To counteract the harmful consequences of plastic pollution, the United Nations Development Programme wants to nearly increase its plastic waste management to 100 cities in India by 2024.
The lack of systematic waste management in India’s many towns and cities, which are frequently named among the world’s most polluted, contributes to rampant littering and pollution.
Since its inception in 2018, the UNDP programme has gathered 83,000 metric tonnes of plastic garbage. According to government estimates, India creates roughly 3.4 million tonnes of plastic garbage each year.
The UNDP and the NITI Aayog, a federal think tank, have collaborated on a ‘handbook’ model for local governments and the corporate sector.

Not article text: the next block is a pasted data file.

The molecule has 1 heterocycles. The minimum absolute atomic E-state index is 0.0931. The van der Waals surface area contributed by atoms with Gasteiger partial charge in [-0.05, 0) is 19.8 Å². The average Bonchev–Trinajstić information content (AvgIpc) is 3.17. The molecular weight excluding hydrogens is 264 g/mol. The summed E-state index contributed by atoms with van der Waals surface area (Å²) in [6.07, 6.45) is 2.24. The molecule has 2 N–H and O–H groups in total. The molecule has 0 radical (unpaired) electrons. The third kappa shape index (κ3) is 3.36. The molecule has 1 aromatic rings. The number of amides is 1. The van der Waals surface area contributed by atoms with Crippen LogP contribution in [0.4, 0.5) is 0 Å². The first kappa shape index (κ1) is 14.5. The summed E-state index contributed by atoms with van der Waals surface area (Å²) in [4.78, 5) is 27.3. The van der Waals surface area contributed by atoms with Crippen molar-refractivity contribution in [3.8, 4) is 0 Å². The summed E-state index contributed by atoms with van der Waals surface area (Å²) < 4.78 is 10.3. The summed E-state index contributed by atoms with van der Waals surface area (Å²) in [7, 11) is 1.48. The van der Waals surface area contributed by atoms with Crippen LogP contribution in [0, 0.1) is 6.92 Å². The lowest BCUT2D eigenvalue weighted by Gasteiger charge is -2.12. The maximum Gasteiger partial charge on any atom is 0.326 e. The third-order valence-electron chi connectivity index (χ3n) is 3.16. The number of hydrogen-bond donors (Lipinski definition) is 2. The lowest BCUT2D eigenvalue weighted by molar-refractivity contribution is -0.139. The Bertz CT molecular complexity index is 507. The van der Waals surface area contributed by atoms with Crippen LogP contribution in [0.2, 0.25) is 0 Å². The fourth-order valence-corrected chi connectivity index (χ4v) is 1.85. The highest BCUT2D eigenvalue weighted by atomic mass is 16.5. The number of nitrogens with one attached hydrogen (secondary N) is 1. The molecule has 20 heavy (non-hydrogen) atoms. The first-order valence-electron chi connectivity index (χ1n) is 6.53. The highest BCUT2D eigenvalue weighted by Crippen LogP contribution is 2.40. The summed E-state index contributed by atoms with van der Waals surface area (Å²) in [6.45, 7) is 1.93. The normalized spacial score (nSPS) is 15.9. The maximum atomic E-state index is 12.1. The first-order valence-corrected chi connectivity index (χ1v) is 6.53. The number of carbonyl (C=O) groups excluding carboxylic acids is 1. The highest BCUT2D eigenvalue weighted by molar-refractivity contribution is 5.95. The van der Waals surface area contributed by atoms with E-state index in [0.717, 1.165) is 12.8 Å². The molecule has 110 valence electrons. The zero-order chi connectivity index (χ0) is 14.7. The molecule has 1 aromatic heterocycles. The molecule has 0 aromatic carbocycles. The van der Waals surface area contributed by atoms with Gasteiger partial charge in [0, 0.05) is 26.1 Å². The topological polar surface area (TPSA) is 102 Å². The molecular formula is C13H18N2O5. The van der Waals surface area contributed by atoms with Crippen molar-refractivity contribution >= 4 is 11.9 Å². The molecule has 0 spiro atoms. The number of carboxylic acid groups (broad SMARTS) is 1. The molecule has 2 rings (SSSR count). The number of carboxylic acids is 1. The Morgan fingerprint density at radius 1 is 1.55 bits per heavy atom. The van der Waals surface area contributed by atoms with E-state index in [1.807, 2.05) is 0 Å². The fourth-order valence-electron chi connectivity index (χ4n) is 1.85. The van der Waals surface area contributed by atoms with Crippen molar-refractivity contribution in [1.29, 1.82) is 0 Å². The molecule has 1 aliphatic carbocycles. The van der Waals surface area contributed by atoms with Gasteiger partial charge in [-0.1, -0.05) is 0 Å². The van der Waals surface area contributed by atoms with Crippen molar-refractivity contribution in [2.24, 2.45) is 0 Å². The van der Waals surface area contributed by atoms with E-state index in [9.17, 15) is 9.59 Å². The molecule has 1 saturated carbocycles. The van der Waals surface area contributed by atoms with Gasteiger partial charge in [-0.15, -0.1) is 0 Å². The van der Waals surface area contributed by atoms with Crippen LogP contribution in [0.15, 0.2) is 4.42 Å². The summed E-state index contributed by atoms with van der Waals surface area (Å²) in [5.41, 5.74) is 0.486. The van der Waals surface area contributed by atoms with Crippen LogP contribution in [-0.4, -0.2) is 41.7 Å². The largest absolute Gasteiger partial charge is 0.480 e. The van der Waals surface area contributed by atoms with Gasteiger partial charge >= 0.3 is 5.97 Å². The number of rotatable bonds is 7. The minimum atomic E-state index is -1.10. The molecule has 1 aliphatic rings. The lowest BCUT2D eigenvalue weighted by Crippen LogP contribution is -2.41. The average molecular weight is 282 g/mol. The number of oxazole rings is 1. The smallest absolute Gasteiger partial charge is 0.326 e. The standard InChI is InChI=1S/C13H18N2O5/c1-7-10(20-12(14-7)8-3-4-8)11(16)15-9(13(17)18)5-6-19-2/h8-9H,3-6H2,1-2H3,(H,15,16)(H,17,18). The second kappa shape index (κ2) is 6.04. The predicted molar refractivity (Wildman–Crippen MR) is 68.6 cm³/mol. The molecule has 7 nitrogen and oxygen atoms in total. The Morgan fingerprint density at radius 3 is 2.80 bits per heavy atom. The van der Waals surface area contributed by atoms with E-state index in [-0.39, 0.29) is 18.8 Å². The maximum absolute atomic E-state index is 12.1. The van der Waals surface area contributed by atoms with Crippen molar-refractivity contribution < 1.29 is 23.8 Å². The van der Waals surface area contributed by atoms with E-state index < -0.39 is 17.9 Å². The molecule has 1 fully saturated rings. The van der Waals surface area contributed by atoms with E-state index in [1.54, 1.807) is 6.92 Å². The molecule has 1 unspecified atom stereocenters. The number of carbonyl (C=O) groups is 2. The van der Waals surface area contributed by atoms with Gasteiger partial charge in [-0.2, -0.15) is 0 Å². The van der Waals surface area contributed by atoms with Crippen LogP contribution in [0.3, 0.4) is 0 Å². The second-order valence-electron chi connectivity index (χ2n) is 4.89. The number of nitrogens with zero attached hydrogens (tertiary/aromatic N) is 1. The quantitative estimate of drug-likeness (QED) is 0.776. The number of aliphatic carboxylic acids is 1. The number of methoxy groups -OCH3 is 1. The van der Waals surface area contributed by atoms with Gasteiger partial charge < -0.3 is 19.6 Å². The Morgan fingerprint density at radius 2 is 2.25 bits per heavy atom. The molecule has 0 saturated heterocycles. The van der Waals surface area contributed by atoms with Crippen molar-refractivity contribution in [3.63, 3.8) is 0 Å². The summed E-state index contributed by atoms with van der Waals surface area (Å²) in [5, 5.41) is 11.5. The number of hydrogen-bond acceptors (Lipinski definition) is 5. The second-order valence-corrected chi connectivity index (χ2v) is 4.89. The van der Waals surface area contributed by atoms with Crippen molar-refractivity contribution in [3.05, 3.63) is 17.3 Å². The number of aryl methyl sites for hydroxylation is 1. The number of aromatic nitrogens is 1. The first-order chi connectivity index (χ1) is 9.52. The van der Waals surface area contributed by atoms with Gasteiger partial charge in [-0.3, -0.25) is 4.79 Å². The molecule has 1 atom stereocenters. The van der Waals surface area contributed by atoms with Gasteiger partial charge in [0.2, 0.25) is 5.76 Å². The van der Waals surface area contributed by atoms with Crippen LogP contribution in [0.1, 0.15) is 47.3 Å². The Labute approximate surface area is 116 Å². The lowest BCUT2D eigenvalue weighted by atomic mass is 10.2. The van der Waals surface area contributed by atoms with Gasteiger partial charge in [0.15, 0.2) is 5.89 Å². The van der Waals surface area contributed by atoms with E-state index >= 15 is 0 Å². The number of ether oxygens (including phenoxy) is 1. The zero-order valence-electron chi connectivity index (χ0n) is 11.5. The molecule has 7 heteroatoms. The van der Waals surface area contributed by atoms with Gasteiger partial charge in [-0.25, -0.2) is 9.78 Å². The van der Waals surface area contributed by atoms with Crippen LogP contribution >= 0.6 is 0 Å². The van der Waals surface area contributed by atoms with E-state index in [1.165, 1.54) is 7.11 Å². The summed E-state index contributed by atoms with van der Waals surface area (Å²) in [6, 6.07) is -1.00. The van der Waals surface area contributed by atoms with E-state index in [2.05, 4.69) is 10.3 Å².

Rasheed said the government needs to tighten rules on plastic garbage dumping and has a “long way to go” in terms of raising awareness among homes, adding that more money should be invested in alternative research.
The COVID-19 pandemic caused extensive increases in the garbage, especially medical plastic waste, and impacted the livelihoods of collectors, who sometimes labor in dangerous situations.
The UN Environment Programme (UNEP) predicts that plastic pollution will quadruple by 2040, with 23-37 million metric tonnes of rubbish entering the world’s oceans each year.
India, the world’s third-largest producer of greenhouse gases after China and the United States, has set a target of reaching net-zero carbon emissions by 2070, twenty years after the United Nations’ global recommendation.